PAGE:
Aspect ratio stretch pre-upscale or post-upscale?

General chat related to ScummVM, adventure gaming, and so on.

Moderator: ScummVM Team

Post Reply
elvisish
Posts: 24
Joined: Tue Mar 12, 2013 5:43 pm

Aspect ratio stretch pre-upscale or post-upscale?

Post by elvisish » Mon Dec 10, 2018 7:29 pm

I'm interested in how ScummVM actually performs the aspect ratio stretch so each pixel is 1.2 tall. Is this done pre-upscale and then scaled up to full screen, or is it always performed on the up-scale? Otherwise, Guybrush would look like "forced aspect correction":
Image

So how exactly is it done?


elvisish
Posts: 24
Joined: Tue Mar 12, 2013 5:43 pm

Re: Aspect ratio stretch pre-upscale or post-upscale?

Post by elvisish » Tue Dec 11, 2018 10:02 pm

Thanks, but I can't read that. Can you tell me which order the stretching occurs?

User avatar
ezekiel000
Posts: 339
Joined: Mon Aug 25, 2008 5:17 pm
Location: Surrey, England

Re: Aspect ratio stretch pre-upscale or post-upscale?

Post by ezekiel000 » Tue Dec 11, 2018 11:05 pm

The comments in those two source files seem to explain what the process is, it's in plain English.
Comments are the lines that start with // or * (in between /** & */

User avatar
criezy
ScummVM Developer
Posts: 636
Joined: Sat Sep 23, 2006 10:41 am
Location: West Sussex, UK

Re: Aspect ratio stretch pre-upscale or post-upscale?

Post by criezy » Wed Dec 12, 2018 8:19 am

Those two files will only give a partial answer (which I already gave here). This actually depends on the graphics mode and stretch mode selected in the options.

If you select the OpenGL graphics mode, then all the scaling and stretching, including the aspect ratio correction, is done in one pass (to go from original game size to final display size).

If you select any other graphics mode though, then it is done in three steps:
  1. First apply the graphics mode scaling (2x or 3x, unless the graphics mode is Normal).
  2. Then apply the aspect ratio correction stretch.
  3. And finally apply the stretch mode to fill the screen (if the stretch mode is Center there is no scaling or stretching in this step as it will only add black bars to fill the space, but otherwise there might be one).

elvisish
Posts: 24
Joined: Tue Mar 12, 2013 5:43 pm

Re: Aspect ratio stretch pre-upscale or post-upscale?

Post by elvisish » Sat Dec 15, 2018 2:24 pm

criezy wrote:
Wed Dec 12, 2018 8:19 am
Those two files will only give a partial answer (which I already gave here). This actually depends on the graphics mode and stretch mode selected in the options.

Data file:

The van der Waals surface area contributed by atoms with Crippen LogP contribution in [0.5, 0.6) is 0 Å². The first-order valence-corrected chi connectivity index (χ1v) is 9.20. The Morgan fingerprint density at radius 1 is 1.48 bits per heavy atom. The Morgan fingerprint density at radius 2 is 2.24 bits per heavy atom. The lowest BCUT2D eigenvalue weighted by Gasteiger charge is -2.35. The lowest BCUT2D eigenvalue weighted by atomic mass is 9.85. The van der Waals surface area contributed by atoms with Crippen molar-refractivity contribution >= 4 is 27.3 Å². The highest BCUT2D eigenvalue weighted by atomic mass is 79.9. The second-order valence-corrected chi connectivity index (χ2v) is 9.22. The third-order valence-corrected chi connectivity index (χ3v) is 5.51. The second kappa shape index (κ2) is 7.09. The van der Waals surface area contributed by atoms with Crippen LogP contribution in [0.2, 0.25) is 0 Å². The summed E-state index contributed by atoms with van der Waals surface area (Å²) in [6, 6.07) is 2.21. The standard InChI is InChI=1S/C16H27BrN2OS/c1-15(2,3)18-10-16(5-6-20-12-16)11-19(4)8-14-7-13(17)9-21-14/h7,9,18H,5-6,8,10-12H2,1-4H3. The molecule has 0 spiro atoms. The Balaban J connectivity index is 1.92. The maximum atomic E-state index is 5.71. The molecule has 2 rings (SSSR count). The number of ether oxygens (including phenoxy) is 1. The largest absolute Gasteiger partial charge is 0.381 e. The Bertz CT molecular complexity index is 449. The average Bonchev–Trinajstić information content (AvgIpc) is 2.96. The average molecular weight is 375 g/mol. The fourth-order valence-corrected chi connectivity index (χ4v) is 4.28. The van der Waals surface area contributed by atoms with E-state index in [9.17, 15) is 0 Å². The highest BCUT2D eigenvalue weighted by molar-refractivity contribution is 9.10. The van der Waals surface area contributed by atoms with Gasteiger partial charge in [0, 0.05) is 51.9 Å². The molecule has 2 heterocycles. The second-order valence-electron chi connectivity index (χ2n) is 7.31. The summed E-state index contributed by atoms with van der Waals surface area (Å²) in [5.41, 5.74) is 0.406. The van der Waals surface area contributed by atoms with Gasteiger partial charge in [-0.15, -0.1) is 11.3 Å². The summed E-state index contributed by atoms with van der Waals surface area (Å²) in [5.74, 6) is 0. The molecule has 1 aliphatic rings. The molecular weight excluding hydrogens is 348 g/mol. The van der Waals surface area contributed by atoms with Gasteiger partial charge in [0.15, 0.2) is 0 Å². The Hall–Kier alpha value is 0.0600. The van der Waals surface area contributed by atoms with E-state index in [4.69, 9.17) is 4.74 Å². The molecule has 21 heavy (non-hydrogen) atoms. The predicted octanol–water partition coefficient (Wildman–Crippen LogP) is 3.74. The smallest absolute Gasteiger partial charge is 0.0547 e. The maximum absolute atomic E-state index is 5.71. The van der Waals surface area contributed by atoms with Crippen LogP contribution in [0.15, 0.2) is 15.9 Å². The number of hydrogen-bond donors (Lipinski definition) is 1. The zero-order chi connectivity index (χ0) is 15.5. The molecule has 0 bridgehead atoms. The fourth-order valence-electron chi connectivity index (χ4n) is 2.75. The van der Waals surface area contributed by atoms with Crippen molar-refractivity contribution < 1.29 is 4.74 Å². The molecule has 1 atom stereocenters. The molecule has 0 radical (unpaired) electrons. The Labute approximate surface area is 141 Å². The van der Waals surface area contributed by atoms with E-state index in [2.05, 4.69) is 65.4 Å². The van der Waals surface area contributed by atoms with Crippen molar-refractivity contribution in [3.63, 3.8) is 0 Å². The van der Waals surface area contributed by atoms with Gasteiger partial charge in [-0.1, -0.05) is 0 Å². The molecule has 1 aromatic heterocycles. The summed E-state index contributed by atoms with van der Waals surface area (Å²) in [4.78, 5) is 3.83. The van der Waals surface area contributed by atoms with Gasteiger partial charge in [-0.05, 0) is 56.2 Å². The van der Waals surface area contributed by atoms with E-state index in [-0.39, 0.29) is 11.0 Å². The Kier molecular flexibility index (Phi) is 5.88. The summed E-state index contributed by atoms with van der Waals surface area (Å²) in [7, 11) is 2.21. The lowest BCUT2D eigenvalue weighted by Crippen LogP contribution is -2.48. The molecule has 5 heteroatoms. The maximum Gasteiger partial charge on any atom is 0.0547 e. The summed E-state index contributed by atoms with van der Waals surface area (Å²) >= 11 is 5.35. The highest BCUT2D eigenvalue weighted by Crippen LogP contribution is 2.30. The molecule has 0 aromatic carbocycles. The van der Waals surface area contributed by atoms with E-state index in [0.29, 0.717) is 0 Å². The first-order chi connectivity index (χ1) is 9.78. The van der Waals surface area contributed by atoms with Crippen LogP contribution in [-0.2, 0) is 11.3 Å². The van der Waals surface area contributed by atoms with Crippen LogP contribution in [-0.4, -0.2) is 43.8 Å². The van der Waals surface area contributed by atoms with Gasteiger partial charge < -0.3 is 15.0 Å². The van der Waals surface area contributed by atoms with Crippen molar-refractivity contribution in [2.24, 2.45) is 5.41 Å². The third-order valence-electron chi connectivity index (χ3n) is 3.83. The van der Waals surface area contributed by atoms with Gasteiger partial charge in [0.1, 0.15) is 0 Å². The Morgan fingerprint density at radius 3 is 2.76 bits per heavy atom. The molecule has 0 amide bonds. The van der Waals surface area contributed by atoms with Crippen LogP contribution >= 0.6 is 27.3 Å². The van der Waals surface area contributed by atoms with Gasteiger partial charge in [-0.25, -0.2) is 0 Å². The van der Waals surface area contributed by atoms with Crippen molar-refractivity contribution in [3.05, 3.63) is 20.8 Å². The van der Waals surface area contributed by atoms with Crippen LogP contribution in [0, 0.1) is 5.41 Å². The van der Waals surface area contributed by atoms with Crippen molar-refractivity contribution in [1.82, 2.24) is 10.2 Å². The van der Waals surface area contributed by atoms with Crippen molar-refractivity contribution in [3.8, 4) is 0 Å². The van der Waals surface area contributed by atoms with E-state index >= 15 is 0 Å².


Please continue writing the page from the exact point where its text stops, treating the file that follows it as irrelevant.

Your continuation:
If you select the OpenGL graphics mode, then all the scaling and stretching, including the aspect ratio correction, is done in one pass (to go from original game size to final display size).

If you select any other graphics mode though, then it is done in three steps:
  1. First apply the graphics mode scaling (2x or 3x, unless the graphics mode is Normal).
  2. Then apply the aspect ratio correction stretch.
  3. And finally apply the stretch mode to fill the screen (if the stretch mode is Center there is no scaling or stretching in this step as it will only add black bars to fill the space, but otherwise there might be one).
Thanks, that's very helpful! So, how do the mouse interactions such as clicks or hover highlights work after it's been scaled? If this is a post-processing stretch, how are the cursor interaction positions accounted for after the scaling?

User avatar
criezy
ScummVM Developer
Posts: 636
Joined: Sat Sep 23, 2006 10:41 am
Location: West Sussex, UK

Re: Aspect ratio stretch pre-upscale or post-upscale?

Post by criezy » Sat Dec 15, 2018 4:31 pm

Basically the game engine knows nothing about the stretch. All it knows about is the original game resolution, for example 320x200 pixels. So it will draw at that resolution and pass this to the backend. The backend is responsible for the interaction with the computer, phone or other device on which you are running ScummVM. It will handle the scaling, aspect ratio correction and stretching, and display the result on the screen. It also gets cursor position in the screen coordinates from the system and convert that back to the original game coordinates before passing the information to the game engine.

Post Reply